Though the strength of the correlation has never exactly been clear, moderate-to-heavy alcohol consumption has been linked with impotence, lowered sperm quality and dampened libido.
Although reversible, regular prolonged hot tub use can prove detrimental to sperm production.
Some especially strong antibiotics, such as those prescribed to treat urinary tract infections, have been shown to adversely affect sperm counts and motility.
The use of anabolic steroids essentially tricks the body into thinking it no longer has to produce testosterone, eventually taking a toll on its capacity to produce sperm.
Men are also no different from women in the risks cancer and its most effective treatments have on fertility. Testicular and prostate cancers in particular wreak havoc on a man’s reproductive system, but radiation and chemotherapy can also weaken associated organs and eradicate sperm while attacking malignant cells.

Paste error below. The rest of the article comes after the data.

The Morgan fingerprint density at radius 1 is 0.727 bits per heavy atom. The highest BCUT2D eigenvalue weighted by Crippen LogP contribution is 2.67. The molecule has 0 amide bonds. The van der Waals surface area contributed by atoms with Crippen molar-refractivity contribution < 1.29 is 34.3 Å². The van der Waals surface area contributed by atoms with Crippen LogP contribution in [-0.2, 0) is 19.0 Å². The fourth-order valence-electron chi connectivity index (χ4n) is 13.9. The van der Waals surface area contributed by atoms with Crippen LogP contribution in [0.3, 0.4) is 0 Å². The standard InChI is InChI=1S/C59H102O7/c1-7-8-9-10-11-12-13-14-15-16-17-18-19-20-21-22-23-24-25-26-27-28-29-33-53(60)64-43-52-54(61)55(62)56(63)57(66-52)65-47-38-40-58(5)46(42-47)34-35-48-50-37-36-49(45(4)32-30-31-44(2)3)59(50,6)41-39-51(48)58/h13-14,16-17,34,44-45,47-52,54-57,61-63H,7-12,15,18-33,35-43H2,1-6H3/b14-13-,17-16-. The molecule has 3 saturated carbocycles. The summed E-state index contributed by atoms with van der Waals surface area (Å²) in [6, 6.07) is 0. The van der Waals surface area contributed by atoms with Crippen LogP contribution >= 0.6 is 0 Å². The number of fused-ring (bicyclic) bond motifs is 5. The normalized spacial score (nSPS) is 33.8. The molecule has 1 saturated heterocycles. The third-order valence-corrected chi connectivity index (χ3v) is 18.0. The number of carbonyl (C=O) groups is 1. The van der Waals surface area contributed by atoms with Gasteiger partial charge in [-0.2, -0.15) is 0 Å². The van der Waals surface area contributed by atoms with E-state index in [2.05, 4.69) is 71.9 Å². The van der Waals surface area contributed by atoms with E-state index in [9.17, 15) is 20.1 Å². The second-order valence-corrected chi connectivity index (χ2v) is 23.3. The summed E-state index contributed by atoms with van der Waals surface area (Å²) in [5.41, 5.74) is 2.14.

Combination Of Both Male & Female
Infertility isn’t always an either-or issue derived from just one partner’s condition. To the contrary, in around 20 to 30 percent of cases, the inability to conceive derives from a combination of both partners’ issues. Although obviously devastating, even this diagnosis can offer hope, depending on which factors are at play. The most promising course of action is to have a frank discussion with your doctor and explore your options accordingly.